Another title for this post: Some more on why JEE sucks.
In his previous report, we found that the subject-wise cut-offs in JEE-2007 were as low as 1, 4 and 7 in math, physics and chemistry, respectively -- these were the marks scored by someone at the 20th percentile of the JEE takers in each exam. At that time, several commenters pointed out that meeting the cut-offs doesn't ensure that you will get a rank. At that time, I too wondered why the IITs chose such low cut-offs; if they are into selecting top students, the cut-offs should perhaps be at the 80th percentile, no?
With further revelations about the inner workings of JEE, it became clear that the IITs followed a two-stage process, with the first stage (based on the subject-wise cut-offs) short listed candidates, followed by the second stage which rank ordered them according to their total marks (I sitll don't know if this total is a simple sum or a weighted sum of the three marks).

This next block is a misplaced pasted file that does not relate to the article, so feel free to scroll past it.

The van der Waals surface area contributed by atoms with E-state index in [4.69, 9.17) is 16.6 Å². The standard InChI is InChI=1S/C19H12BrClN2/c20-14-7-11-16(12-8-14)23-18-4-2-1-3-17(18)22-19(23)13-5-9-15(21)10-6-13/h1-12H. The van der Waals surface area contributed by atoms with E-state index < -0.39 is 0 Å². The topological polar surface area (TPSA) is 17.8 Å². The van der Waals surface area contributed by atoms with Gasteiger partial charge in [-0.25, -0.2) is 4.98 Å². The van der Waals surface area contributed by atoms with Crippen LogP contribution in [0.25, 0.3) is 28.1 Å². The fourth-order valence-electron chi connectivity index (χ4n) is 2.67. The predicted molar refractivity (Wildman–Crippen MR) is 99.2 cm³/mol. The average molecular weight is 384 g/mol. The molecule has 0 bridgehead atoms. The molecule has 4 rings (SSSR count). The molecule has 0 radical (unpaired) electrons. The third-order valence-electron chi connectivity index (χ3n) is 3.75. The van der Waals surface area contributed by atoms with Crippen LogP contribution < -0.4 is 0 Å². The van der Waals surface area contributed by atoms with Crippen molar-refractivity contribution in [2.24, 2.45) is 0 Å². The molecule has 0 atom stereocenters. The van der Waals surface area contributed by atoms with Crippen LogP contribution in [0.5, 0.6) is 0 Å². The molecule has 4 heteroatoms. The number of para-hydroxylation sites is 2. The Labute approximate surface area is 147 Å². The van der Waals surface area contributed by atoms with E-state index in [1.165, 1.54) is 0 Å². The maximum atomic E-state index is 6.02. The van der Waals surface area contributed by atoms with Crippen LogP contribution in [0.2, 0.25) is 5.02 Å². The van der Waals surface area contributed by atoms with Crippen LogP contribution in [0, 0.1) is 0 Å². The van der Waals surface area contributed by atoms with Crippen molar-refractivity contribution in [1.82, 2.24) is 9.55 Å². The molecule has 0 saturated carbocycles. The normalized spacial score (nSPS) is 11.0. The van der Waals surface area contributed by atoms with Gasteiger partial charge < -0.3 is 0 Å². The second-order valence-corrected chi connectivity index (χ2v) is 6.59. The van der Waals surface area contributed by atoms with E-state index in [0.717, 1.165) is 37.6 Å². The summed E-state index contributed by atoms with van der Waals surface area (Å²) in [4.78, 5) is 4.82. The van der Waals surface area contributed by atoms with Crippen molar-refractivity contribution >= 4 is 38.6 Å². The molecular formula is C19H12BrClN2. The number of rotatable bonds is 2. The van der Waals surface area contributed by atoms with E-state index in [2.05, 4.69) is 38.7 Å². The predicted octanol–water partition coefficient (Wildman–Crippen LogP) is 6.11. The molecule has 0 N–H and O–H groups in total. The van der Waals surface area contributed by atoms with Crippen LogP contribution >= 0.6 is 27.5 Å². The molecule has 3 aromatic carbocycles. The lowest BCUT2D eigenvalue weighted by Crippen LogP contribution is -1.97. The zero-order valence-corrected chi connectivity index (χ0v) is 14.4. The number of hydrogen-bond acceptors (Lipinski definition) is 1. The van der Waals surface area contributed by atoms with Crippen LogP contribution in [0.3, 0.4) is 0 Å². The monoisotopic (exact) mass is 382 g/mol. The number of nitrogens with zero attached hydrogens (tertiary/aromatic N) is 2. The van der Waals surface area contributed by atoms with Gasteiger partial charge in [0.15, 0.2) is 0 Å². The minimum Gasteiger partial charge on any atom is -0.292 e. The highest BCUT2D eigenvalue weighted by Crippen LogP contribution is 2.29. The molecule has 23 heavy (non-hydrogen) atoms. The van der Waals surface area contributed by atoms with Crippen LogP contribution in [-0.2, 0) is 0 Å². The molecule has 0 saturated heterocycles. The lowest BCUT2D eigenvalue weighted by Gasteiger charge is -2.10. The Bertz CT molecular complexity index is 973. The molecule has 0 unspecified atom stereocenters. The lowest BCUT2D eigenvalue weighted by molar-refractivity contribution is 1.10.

But we still didn't have the answer to the key question: is it possible for someone with low marks in one of the subjects to still get a JEE rank (because of a stellar performance in one or both of the other subjects)? Thanks to Mitta's latest report, we now know the answer: yes, it is possible. Here's an example cited by Mitta:
Consider the case of the candidate who scored just 12 [or, 7 percent] in mathematics, a subject crucial to all engineering branches, and yet managed to get rank 3,989 on the strength of his aggregate of 239 marks.
Another candidate who got merely 12 more in mathematics and 6 more in the aggregate, however, jumped 590 rungs higher in the AIR list: his rank 3,399 was, according to the latest counselling browser published by IITs, good enough to secure admission in 2007 in IIT-Kanpur and IIT-Kharagpur.
Mitta opens his article with an understandably scathing remark:
... [I]f you score 7% in your Class XII mathematics paper, you fail. But if you score 7% in your IIT-JEE mathematics paper, you can still make it. That's exactly what happened in the 2007 entrance exam
Thanks to RTI, we now know more about the real state of JEE and its ranking procedure: they are a mess. Yogesh had a perceptive comment about it sometime ago:
IIT-JEE is supposed to test the logic of students, not that of examiners.